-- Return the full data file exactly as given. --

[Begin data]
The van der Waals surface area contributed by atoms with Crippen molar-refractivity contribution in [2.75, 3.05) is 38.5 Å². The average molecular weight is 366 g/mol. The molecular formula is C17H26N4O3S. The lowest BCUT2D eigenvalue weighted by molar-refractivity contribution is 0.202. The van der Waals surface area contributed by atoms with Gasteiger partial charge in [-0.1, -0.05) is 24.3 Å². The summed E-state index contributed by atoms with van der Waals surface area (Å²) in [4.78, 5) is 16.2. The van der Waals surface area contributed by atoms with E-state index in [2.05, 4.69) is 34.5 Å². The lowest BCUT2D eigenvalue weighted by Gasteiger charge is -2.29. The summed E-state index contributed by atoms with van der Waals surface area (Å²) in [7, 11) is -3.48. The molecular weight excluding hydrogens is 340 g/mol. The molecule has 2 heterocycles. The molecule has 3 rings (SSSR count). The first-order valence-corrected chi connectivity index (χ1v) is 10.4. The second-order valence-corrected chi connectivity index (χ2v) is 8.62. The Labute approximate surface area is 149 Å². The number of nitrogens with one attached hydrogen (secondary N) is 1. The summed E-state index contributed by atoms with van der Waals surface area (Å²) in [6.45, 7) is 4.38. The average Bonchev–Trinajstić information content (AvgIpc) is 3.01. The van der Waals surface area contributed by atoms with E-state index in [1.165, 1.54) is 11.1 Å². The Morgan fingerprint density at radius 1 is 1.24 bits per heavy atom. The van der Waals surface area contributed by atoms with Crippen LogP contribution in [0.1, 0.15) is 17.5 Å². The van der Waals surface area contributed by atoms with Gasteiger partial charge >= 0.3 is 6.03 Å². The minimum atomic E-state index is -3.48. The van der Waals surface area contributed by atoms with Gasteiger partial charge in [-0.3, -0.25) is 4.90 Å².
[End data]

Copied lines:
The van der Waals surface area contributed by atoms with Crippen molar-refractivity contribution in [2.75, 3.05) is 38.5 Å². The average molecular weight is 366 g/mol. The molecular formula is C17H26N4O3S. The lowest BCUT2D eigenvalue weighted by molar-refractivity contribution is 0.202. The van der Waals surface area contributed by atoms with Gasteiger partial charge in [-0.1, -0.05) is 24.3 Å². The summed E-state index contributed by atoms with van der Waals surface area (Å²) in [4.78, 5) is 16.2. The van der Waals surface area contributed by atoms with E-state index in [2.05, 4.69) is 34.5 Å². The lowest BCUT2D eigenvalue weighted by Gasteiger charge is -2.29. The summed E-state index contributed by atoms with van der Waals surface area (Å²) in [7, 11) is -3.48. The molecular weight excluding hydrogens is 340 g/mol. The molecule has 2 heterocycles. The molecule has 3 rings (SSSR count). The first-order valence-corrected chi connectivity index (χ1v) is 10.4. The second-order valence-corrected chi connectivity index (χ2v) is 8.62. The Labute approximate surface area is 149 Å². The number of nitrogens with one attached hydrogen (secondary N) is 1. The summed E-state index contributed by atoms with van der Waals surface area (Å²) in [6.45, 7) is 4.38. The average Bonchev–Trinajstić information content (AvgIpc) is 3.01. The van der Waals surface area contributed by atoms with E-state index in [1.165, 1.54) is 11.1 Å². The Morgan fingerprint density at radius 1 is 1.24 bits per heavy atom. The van der Waals surface area contributed by atoms with Crippen LogP contribution in [0.1, 0.15) is 17.5 Å². The van der Waals surface area contributed by atoms with Gasteiger partial charge >= 0.3 is 6.03 Å². The minimum atomic E-state index is -3.48. The van der Waals surface area contributed by atoms with Gasteiger partial charge in [-0.3, -0.25) is 4.90 Å².